In one municipality, North York, the population increased from less than 30,000 in 1945 to over 100,000 in 1953. It is what we call a dormitory municipality: the residents go there to live and elsewhere to work. It developed into a residential area for people of moderate means. In the absence of industrial development, there was not sufficient assessment to provide within a reasonable tax rate water supply, sewage disposal, roads, sidewalks, lights and educational facilities for the children of the young families who settled within its boundaries. The situation was duplicated in a lesser degree in other suburban municipalities.
The situation with respect to sewage disposal was the same. Lake Ontario is the logical place for the ultimate disposal of sewage. Half a dozen municipalities were cut off from access to the lake by the City of Toronto. For a while the sewage disposal facilities in Toronto were sufficient to accommodate the adjoining municipalities but soon the volume of sewage exceeded the capacity of the City's system. In North York, there are over 15,000 septic tanks built in clay which has neither the qualities of absorption nor evaporation. No comment is necessary with respect to the unsatisfactory nature of that condition.
Some municipalities were able to finance the services which their residential development required, others were not. The issuance of building permits were stopped or held up on account of the inability of some municipalities to provide the services required.
One municipality boasted that it had the finest educational system in Canada. Others were unable to provide their children with a minimum standard of education except with the utmost financial difficulty.
Nothing approaching a system of arterial highways accompanied this tremendous development. This was because no agreement could be arrived at on a cooperative basis between the thirteen municipalities as to where the arterial highways should go and how they would be paid for. All agreed that expressways and parkways were necessary so long as they ran through some other municipality and someone else paid for them.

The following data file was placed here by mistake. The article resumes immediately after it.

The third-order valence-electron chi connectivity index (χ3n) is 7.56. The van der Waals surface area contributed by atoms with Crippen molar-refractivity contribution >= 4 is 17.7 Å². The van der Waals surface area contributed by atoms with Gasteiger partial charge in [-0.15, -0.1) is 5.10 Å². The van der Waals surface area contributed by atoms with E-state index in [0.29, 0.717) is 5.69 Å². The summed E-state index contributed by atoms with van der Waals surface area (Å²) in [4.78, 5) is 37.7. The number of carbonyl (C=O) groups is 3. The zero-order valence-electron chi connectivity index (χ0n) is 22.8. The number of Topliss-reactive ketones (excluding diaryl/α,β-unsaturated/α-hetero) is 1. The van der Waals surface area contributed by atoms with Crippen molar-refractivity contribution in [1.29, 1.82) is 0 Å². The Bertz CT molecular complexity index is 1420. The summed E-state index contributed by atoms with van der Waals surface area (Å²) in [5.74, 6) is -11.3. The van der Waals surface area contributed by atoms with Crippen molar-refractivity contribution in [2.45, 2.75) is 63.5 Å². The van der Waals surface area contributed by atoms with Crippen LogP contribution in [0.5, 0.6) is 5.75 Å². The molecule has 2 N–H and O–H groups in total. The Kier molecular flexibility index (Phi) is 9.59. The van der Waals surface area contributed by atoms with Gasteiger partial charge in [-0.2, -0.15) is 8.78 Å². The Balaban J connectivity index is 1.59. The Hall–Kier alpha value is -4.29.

The Toronto and York planning board, of which I was chairman for five years lined its walls with plans for the development of the whole area. We knew what needed to be done but in the absence of power to tax the constituent municipalities and to take expropriation proceedings, none of the essential works could be undertaken.
The situation became desperate. Our highways became plugged with motor vehicles. 300,000 motor vehicles are domiciled in the area and an additional 100,000 come in and go out each day.
There was a crying need for housing. The city had no room for a housing development program and the suburbs could not finance the necessary services.
Maps, plans and theoretical discussions accomplished nothing. We had to be driven by intolerable inconvenience and the threat of financial difficulty before steps were taken to solve our problems. When some of our municipalities had difficulty in selling their bonds it was evident that a major operation was necessary.
The Municipality of Metropolitan Toronto Act, 1953 was the culmination of nearly three years of discussions, hearings and studies by the Ontario Municipal Board and eight months of intensive research and consideration by a committee of the provincial government. The hearings before the Ontario Municipal Board were the result of an application by the City of Toronto for an order directing the amalgamation of the whole thirteen municipalities into one municipal corporation. That application was met with the same violent and vitriolic opposition from some of the suburban municipalities as similar attempts to establish comprehensive plans have met in the United States and elsewhere.
Eleven of the twelve suburban municipalities righteously and indignantly defended their local autonomy. In the face of such violent opposition the Ontario Municipal Board concluded that is was not advisable arbitrarily to force the eleven opposing municipalities into one amalgamated municipality. On the other hand it recognized that the dangers inherent in the situation required early and effective action and recommended that the Province of Ontario pass legislation to establish a metropolitan system of municipal government for the whole area.
By reason of the comprehensive nature--of the municipal services which will be administered by the metropolitan corporation, The Municipality of Metropolitan Toronto Act established a plan which is unique in North America.